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Millions of Foreclosure Cases Can Receive Help in 2009



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By : Cassiano Travareli    99 or more times read
Private lenders, freelance and consumer advocates had successfully adjusted 208,000 loans last November, thanks to Hope Now. If they can increase their rate to 300,000 aids a month, they could achieve their 3 million-goal to give foreclosure-prevention help this 2009.

Hope Now is offering two workouts that aim to make mortgages more reasonable and definitely more manageable: repayment plans and mortgage modifications.

Repayment plans give more time for late payments. It increased by 6 percent last November.

Mortgage modification seems to be more popular with its 29 percent increase. Modifications decrease or even freeze interest rates making it more successful than repayment plans.

But critics say that these “helps” are really ineffective. Rates are frozen but not lowered, merely increasing the missed payments. Bruce Marks of the Neighborhood Assistance Corporation of America thinks that these modifications were made to fail and end-up in foreclosure.

U.S. Comptroller John Dugan said that 51 percent of the second quarter’s modifications are delayed again. Financial Services Roundtable CEO Steve Bartlett saw that the problem occurs when the foreclosure-troubled situation worsens even after receiving a loan workout.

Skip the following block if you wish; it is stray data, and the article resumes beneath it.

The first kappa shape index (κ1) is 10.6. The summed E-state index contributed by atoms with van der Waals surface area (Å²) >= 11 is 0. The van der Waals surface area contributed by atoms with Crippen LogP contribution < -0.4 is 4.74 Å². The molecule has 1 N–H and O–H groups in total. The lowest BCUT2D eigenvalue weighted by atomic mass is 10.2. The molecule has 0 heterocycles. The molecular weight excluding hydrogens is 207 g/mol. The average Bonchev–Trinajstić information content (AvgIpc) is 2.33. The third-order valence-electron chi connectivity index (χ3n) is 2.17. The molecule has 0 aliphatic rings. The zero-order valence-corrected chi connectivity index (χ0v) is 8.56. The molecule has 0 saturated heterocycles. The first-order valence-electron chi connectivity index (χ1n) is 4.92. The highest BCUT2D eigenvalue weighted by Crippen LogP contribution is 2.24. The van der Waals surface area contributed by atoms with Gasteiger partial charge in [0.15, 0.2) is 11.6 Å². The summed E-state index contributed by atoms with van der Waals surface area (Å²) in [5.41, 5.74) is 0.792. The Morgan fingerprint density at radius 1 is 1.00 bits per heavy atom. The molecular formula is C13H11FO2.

November workouts declined by 4 percent

Modifications last November was only 99,823, 4 percent lower than October. But this is probably because of the actual decrease of completed re-possessions. Foreclosures decreased by 14 percent at 69,075 thanks to the efforts of the government and some private sectors to delay foreclosure.

In Massachusetts, homeowners are alerted of the incoming foreclosure and are given 90 days to re-pay what is due to them. Then Fannie Mae and Freddie Mac and other major banks halted some foreclosures. These efforts actually help Hope Now in giving the needy affordable plans.

Mortgage Banker’s Association CEO John Courson thinks that even with these initiatives, unemployed borrowers still can not pay for their mortgages.
Cassiano Travareli has been educated in the finer points of the foreclosures market over 5 years.

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